When I moved to the Raleigh area in North Carolina nearly 3 years ago, I moved to a place with about an acre of land. I was thrilled to have a space where I could put in gardens. Being a vegetarian, my diet obviously contains a lot of vegetables, so it was only natural that I would put energy into creating space to grow our own food. I have lived with gardens most of my life, and find that working in them helps to calm my mind. It is also an excellent form of exercise, what with all the bending, digging, stretching, and lifting. (Who needs a gym?)
Having your own garden is an excellent way to conserve resources, given the state of the economy today. Higher gas prices mean higher food prices. By growing our own vegetables, I am able to drastically reduce the amount of money spent on groceries each week. Of course, the water bill does go up, especially during the hotter, drier months, but I offset this as much as possible by capturing rainwater from the roof and using it to water the garden. I did find that rain barrels are extremely expensive ($50 to $85 apiece). I combatted this by buying a whole bunch of trashcans for $10 each, several of which were placed in strategic locations around the outside the home. When they fill up, I use 5-gallon buckets to transfer the water to the trashcans near the garden. (A great substitute for weight-lifting). Using a watering can from there is a nice, inexpensive, and peaceful watering experience.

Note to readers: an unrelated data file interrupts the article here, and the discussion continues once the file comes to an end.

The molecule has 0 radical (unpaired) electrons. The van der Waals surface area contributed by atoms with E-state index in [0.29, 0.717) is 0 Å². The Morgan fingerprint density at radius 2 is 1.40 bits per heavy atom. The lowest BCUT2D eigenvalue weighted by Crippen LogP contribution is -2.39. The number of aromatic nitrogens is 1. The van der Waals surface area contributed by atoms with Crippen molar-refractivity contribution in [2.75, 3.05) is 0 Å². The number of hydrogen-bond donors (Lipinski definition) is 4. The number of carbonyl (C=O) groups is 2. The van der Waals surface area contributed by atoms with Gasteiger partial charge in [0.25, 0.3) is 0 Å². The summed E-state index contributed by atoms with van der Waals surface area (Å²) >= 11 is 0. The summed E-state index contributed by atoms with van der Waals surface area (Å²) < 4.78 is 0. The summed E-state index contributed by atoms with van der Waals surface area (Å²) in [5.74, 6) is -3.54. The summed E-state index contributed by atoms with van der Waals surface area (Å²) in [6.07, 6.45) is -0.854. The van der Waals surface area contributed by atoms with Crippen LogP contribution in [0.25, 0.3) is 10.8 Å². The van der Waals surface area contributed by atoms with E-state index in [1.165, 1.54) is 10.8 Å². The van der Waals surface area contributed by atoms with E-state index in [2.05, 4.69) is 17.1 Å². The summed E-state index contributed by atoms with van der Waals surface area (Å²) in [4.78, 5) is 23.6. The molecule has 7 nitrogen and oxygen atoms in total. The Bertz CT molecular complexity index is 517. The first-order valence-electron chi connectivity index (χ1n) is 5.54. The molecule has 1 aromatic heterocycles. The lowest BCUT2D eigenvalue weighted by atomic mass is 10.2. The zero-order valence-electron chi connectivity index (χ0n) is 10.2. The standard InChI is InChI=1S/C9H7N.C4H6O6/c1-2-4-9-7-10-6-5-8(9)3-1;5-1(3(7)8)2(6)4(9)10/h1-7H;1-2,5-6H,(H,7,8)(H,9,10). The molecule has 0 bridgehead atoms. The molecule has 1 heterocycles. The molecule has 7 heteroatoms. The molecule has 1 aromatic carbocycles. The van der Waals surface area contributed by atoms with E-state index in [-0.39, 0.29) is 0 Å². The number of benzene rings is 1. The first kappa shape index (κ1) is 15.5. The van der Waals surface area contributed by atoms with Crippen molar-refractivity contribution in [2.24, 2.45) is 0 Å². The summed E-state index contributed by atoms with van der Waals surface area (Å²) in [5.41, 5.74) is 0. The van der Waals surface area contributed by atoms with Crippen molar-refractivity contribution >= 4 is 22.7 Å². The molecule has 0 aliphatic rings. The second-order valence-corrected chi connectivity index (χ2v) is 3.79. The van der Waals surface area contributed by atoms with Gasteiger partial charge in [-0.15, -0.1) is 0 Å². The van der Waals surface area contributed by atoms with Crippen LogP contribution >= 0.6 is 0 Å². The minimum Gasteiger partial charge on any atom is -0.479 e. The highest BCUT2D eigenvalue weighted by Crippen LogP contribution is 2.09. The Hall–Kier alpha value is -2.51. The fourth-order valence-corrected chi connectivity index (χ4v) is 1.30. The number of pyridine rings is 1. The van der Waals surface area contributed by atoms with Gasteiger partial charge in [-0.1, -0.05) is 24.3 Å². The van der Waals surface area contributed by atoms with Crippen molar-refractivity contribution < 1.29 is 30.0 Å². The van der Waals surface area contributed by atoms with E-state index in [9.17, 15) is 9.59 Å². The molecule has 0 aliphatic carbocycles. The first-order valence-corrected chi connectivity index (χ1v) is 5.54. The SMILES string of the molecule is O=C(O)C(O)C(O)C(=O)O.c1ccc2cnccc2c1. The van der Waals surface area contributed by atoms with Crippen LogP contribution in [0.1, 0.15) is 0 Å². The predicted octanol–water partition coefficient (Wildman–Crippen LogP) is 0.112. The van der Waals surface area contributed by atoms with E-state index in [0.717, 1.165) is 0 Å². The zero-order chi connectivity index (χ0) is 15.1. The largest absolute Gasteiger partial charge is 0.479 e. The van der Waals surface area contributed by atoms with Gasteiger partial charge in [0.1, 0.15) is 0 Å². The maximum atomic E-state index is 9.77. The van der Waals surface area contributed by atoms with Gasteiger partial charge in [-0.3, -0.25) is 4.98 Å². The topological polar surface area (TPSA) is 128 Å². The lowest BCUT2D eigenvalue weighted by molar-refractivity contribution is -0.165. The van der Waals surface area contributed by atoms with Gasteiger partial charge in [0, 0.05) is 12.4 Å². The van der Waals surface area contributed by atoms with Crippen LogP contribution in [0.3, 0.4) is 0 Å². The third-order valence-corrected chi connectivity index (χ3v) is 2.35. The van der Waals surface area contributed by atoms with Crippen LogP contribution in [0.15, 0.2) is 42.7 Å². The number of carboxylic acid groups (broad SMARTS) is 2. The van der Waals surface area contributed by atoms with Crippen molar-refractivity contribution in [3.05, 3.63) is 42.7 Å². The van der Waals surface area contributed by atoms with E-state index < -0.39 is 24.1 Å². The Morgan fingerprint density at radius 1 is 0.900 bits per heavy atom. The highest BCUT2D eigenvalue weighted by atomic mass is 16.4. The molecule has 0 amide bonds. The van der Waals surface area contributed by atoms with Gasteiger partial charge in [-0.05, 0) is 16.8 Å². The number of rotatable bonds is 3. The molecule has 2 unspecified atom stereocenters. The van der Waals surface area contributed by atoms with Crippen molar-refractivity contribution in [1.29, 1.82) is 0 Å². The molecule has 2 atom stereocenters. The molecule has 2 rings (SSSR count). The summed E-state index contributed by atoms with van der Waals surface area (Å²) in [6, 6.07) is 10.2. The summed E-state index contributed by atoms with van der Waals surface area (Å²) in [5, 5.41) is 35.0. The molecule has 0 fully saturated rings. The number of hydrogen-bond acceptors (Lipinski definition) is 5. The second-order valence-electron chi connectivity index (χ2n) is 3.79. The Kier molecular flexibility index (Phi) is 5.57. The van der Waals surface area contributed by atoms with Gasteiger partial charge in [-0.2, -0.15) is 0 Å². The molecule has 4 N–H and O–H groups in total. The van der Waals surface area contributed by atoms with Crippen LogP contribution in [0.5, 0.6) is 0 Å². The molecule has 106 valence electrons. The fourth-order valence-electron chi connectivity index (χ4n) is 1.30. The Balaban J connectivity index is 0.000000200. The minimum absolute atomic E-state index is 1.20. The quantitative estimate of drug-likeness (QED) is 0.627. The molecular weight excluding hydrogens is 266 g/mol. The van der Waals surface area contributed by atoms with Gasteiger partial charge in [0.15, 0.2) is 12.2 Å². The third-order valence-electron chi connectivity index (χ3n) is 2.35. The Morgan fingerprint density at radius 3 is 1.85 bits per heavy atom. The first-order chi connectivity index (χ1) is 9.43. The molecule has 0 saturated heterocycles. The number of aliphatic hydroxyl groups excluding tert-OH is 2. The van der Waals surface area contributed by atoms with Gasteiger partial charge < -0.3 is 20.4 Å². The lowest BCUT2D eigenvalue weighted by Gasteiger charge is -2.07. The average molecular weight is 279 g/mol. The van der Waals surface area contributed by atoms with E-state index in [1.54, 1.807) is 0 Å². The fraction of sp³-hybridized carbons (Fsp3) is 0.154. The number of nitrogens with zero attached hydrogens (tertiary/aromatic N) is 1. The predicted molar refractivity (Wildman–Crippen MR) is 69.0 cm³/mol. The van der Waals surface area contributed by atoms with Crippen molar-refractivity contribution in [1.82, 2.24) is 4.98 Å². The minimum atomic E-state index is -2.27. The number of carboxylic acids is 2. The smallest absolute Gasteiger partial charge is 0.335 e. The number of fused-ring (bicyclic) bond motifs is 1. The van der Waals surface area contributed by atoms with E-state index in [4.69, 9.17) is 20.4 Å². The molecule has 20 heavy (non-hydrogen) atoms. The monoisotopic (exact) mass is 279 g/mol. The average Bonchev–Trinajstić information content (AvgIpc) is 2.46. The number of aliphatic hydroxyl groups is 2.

The land is very interesting. There area areas that are a mixture of sand and rock, some areas that are pure red clay, and other areas that have good topsoil. Fortunately, the sunny, open area where we wanted to place the vegetable gardens had pretty good topsoil, so it made it a little easier. I chose to build raised beds, as that way the soil would be easier to work in years to come, and added compost to it to build the soil up.
I have learned that it is actually possible to grow vegetables year round in the area I live. Of course, I do find myself covering up plants when frost is predicted, and I have built little hoop houses to make that process easier. (These also help keep the neighborhood cats from using the freshly planted areas as a litter box.) There is an excellent book that I find myself constantly referring to, called Month-by-month Gardening In The Carolinas
Last year was my first year here with a garden. I was able to can spaghetti sauce, pickles, and pizza sauce, and freeze lots of pesto, squash, broccoli, beans, and okra. I continue to learn a lot more, and hope this year I am able to have a garden that produces year round. I am even experimenting with growing navy beans for a source of protein.
There is nothing better than home-grown vegetables on your plate for dinner. If you have the space, and some time, I higly recommend that you try growing your own food.